Shakespeare Week and the Shakespeare Birthplace Trust

This week I’m celebrating the work of Pupil Library Assistants, and also Shakespeare Week.

I am a member of the judging panel for the Pupil Library Assistant of the Year Award. The competition for the prize was very fierce and, sadly, not everyone could make it to the final seven. However, these pupils clearly all had a great passion for books and reading and took this beyond the walls of their schools. Almost all of the pupils not only worked in their school libraries, but they had also had the opportunity to take part in other schemes connected to books and literacy. One of the longlist nominees, Miranda, described a little about her volunteer work at the Shakespeare Birthplace Trust.

I was so intrigued by this that I invited her to write a blog post in more detail so that she could explain what Shakespeare and the Birthplace Trust means to her and other pupils.  This is published here to take a closer look at the Birthplace Trust, and to encourage schools to sign up for Shakespeare Week. This runs from 16 -22 March 2015 and encourages everyone to take another look at the world’s most famous writer. So from a writer of the past…to a writer of the future!

My guest blogger is…..Miranda K. Gleaves – Alcester Grammar School

Shakespeare Week: the wonderful world of the Shakespeare Birthplace Trust

I’m lucky that I’m at a school where being a Pupil Librarian isn’t regarded as a bit bizarre.  Everyone accepts my love of books (I was the first ever Year 7 to get the school’s Gold Reading Challenge Award) and, definitely, my admiration of the playwright, William Shakespeare.

I was seven when I saw my first Shakespeare play (The Comedy of Errors) at the Royal Shakespeare Theatre in Stratford-upon-Avon. My mum explained that I wouldn’t understand every word of it, but that it wouldn’t matter.  She was right – and had to shush me as I was laughing so loudly at the almost-pantomime on stage. No-one should think Shakespeare is incomprehensible, scary or “not for them”.

Thanks to our School Librarian, Mrs Beeson, I was invited, with the other Pupil Library Assistants, on a behind-the-scenes tour of the Shakespeare Birthplace archives and instantly felt that it was the most amazing place.

Since then, I have completed a week of formal Work Experience with the SBT and two weeks with them as a volunteer.  I’ve already arranged to go back!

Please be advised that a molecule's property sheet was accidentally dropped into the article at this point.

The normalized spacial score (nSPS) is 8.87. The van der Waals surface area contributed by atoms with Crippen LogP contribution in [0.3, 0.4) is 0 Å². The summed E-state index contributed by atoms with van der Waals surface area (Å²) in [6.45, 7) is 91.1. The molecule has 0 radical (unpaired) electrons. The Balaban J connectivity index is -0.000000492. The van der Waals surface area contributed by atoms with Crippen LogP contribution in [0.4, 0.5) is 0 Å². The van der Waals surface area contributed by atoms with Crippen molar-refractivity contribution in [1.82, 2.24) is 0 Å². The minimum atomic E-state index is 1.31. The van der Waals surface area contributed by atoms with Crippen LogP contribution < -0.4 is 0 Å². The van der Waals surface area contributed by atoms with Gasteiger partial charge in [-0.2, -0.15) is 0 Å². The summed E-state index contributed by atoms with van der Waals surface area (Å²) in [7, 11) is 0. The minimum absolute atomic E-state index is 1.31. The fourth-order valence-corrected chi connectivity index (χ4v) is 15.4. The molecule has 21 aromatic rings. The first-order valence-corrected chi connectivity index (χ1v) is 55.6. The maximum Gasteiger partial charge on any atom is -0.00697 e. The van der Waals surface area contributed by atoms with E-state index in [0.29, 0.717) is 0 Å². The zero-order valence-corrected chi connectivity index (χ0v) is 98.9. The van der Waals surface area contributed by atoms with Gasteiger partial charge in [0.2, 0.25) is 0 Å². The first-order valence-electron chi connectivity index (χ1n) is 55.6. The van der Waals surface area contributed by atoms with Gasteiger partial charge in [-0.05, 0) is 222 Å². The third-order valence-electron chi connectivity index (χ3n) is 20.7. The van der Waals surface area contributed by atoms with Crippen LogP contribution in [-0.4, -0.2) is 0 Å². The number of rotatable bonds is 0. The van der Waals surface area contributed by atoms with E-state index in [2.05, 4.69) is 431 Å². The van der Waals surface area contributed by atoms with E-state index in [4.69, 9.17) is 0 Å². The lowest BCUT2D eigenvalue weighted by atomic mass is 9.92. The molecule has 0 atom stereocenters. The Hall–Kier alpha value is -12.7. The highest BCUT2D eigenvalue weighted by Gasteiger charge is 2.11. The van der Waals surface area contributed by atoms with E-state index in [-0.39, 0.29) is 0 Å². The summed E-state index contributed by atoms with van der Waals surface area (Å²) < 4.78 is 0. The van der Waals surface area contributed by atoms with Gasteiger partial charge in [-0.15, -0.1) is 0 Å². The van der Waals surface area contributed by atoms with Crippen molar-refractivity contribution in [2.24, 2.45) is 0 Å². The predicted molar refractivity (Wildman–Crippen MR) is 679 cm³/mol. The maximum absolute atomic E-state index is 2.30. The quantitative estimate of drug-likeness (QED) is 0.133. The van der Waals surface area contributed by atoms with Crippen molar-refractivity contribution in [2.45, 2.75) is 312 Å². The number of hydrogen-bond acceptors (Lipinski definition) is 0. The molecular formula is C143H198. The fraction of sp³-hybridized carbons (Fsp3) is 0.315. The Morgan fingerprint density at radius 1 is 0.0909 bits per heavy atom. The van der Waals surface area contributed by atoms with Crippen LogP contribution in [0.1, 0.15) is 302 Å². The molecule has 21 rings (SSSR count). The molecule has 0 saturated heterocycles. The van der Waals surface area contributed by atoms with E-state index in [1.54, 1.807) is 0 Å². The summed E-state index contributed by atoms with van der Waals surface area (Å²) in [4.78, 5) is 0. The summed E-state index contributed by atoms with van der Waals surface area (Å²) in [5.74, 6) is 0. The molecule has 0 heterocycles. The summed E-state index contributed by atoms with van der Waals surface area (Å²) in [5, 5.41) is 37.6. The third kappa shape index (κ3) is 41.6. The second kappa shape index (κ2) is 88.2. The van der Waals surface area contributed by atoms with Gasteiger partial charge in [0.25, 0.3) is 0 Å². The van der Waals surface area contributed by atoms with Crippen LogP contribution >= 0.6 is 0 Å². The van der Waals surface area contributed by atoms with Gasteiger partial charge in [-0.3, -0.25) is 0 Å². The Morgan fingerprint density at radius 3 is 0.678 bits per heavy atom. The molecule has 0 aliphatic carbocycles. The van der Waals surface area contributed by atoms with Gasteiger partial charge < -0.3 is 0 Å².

I’ve helped with conservation work in the archives and at the Shakespeare Houses (having also volunteered with the National Trust for four years, my conservation cleaning experience came in very handy).  I learned how to use the SBT’s unique library system to carry out research, and this enabled me to create a display for the Public Reading Room.  I should also say that the SBT archives are vast – and aren’t just about Shakespeare.  They have masses of information on the local area and my display was on the arrival of Belgian refugees in Stratford at the start of WWI.

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My display.

I’m looking very carefully at the Wolf Hall adaptation on television at the moment, having spent time as a costumed interpreter at Mary Arden’s Farm, one of the Shakespeare Houses. Here, I dressed and behaved as a Tudor, helping to prepare authentic meals to eat in front of the public and discovering the customs of the time (for example, napkins are draped over the left shoulder, those wearing red are ranked more highly than those in blue, and all meals are eaten only with your personal spoon). So far, it looks as though Mark Rylance and his colleagues have got it about right.

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While immersed in Tudor life and language it was fascinating to see at first hand just how engaged visiting school children – also in SBT Tudor costumes – were by the whole experience and how much they learned from it.

I think that Shakespeare Week is a fantastic initiative, and I only wish that I could have participated back when I was at primary school. If I could say one thing to all the pupils and teachers involved, it would have to be “don’t be scared of Shakespeare – he tells great stories”!

With thanks to Miranda Gleaves and her librarian – Louise Beeson – from Alcester Grammar School

You can find out a lot more about the Shakespeare Birthplace Trust using this link.

Take part in Shakespeare Week too! Follow the link for more information and how to join in.

The winner of the 2015 Pupil Library Assistant Award will be announced by 4pm on Thursday 12th March.

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2 thoughts on “Shakespeare Week and the Shakespeare Birthplace Trust

  1. C.J.Busby says:

    Keep up the good work – and you’re absolutely right about Shakespeare. I took my 10 year old to see the NFT film of Twelfth Night with Mark Rylance as Olivia – and she loved it! You don’t have to ‘get’ every word to enjoy the plays.

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